Late Carboniferous colonial Rugosa (Anthozoa) from Alaska
Keywords:Colonial Rugosa (Anthozoa), Late Carboniferous, Alaska, Phylogeny, Palaeogeography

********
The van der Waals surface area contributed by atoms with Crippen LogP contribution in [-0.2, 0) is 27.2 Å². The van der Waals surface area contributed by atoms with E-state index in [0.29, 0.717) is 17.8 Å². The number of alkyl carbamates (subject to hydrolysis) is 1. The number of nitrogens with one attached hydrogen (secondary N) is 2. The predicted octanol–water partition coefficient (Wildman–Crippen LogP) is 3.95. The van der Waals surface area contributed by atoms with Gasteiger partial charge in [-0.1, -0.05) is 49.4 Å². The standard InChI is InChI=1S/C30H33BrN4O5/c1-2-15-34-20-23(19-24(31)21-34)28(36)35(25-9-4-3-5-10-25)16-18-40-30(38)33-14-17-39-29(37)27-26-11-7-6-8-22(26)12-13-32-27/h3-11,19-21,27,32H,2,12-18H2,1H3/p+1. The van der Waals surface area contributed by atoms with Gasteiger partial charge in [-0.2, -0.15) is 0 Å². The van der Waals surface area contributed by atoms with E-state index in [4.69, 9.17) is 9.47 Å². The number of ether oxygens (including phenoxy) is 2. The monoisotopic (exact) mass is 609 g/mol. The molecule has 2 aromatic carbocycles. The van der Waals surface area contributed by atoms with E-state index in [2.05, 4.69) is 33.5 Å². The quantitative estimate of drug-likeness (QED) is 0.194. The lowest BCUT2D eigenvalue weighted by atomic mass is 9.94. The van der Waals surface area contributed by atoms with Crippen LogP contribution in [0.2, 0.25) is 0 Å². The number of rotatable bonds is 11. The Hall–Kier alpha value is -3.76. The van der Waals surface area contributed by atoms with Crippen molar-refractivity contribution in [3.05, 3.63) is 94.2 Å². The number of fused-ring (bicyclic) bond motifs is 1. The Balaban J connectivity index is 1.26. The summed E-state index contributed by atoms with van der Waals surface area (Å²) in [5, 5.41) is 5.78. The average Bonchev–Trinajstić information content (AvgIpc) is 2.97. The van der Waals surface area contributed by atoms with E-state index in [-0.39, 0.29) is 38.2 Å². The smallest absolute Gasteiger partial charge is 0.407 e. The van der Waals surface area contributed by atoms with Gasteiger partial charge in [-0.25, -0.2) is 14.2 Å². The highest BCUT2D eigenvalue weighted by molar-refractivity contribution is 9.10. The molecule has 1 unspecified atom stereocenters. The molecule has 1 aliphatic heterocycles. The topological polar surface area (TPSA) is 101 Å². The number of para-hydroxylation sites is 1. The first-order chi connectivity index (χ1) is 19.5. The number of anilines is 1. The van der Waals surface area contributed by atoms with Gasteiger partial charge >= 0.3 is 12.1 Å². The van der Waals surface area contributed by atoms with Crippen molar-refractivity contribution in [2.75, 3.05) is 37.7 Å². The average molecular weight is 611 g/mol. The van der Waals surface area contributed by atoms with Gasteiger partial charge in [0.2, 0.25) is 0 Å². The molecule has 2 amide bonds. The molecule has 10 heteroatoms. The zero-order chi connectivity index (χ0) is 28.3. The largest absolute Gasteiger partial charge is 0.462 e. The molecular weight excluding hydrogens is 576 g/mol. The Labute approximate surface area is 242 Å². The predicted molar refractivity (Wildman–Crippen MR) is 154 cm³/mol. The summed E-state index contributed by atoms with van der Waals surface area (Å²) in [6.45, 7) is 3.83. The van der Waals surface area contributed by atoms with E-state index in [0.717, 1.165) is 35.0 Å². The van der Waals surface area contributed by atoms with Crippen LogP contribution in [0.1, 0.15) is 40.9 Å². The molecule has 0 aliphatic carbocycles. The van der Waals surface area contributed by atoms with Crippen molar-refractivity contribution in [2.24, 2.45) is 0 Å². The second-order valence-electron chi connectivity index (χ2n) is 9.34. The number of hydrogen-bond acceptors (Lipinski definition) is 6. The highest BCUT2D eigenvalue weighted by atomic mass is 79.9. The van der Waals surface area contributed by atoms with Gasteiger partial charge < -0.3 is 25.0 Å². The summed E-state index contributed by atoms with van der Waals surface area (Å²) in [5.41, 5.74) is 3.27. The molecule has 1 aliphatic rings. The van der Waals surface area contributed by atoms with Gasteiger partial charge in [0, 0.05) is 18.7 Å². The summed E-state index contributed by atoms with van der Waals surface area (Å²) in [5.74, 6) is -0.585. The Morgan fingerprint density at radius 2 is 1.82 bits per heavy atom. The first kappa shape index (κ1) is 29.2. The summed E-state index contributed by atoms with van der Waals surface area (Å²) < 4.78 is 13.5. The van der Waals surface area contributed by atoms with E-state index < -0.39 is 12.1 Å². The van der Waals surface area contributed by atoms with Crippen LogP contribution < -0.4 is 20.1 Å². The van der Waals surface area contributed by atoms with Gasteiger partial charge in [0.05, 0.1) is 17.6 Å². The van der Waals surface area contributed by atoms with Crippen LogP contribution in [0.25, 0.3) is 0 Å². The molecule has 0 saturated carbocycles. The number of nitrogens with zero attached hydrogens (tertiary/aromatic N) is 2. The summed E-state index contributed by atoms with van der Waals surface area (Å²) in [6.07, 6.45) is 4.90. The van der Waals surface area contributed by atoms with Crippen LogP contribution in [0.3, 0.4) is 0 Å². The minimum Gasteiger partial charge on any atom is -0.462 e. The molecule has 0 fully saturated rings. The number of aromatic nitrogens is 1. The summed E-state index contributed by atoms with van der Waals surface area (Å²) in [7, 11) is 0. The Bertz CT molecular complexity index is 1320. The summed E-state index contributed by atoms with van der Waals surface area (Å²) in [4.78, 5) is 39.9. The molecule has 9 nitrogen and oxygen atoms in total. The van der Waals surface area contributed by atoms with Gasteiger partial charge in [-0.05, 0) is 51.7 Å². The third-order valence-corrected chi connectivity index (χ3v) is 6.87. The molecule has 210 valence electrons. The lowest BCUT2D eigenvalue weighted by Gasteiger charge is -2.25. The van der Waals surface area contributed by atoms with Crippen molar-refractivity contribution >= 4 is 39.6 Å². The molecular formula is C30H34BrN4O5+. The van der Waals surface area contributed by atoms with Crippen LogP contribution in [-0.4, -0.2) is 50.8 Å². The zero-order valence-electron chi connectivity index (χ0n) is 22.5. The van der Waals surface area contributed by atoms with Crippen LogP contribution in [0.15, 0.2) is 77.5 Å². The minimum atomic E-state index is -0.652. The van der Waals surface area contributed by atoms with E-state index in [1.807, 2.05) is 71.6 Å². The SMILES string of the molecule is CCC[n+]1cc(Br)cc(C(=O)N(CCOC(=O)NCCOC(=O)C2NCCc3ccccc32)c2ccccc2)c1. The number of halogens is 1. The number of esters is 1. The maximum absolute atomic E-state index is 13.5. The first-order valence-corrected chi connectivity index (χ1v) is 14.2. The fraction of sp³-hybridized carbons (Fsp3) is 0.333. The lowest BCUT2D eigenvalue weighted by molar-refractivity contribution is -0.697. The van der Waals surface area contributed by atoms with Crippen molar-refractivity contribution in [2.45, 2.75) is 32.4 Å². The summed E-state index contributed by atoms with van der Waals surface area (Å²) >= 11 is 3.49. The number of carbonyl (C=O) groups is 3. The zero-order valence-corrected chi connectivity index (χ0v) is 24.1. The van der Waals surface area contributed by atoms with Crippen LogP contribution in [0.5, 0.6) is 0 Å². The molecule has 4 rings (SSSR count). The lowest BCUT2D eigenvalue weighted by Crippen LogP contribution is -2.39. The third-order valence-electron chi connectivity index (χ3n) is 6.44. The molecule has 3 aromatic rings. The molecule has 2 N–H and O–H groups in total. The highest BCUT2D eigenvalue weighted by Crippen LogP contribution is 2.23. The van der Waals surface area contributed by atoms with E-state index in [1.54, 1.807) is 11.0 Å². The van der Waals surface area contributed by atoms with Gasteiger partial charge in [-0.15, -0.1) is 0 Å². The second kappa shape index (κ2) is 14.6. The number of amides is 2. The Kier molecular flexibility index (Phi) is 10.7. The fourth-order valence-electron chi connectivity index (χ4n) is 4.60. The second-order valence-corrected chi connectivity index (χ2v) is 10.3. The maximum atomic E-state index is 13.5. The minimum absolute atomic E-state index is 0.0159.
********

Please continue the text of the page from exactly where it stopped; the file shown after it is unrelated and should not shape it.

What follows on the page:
AbstractLate Carboniferous colonial corals from the Moscovian Saginaw Bay Formation and the underlying Bashkirian crinoidal limestone exposed on northeastern Kuiu Island and a nearby islet, part of the Alexander terrane in southeastern Alaska, are described and illustrated for the first time, and are supplemented by revision, redescription and reillustration of most Atokan specimens from Brooks Range, northern Alaska, first described by Armstrong (1972). New taxa from the Kuiu Island area include the new species Paraheritschioides katvalae and the new genus and species Arctistrotion variabilis, as well as the new Subfamily Arctistrotioninae. The corals Corwenia jagoensis and Lithostrotionella wahooensis of Armstrong (1972) also are redefined and redescribed. Paraheritschioides jagoensis is based on the holotype of ‘C’. jagoensis. P. compositus sp. nov. is based on a “paratype” of ‘C.’ jagoensis. In addition to a redefinition and redescription of ‘L.’ wahooensis as Arctistrotion wahooense, one “paratype” of that species is described as A. simplex sp. nov. The phylogeny and suspected relationships of some fasciculate Carboniferous Rugosa also are discussed. Based on relationships and similarities within the Late Carboniferous colonial Rugosa from the Brooks Range, Kuiu Island and the eastern Klamath terrane, we conclude that all three areas were geographically close enough at that time so that larvae were occasionally dispersed by oceanic currents. Distances between these areas, however, may have been so great and/or isolation so long that individual speciation occurred in all of the various locations. That hypothetical situation is reflected by a common generic, but not a specific, content of the particular faunas.ected by a common generic, but not a specific, content of the particular faunas.
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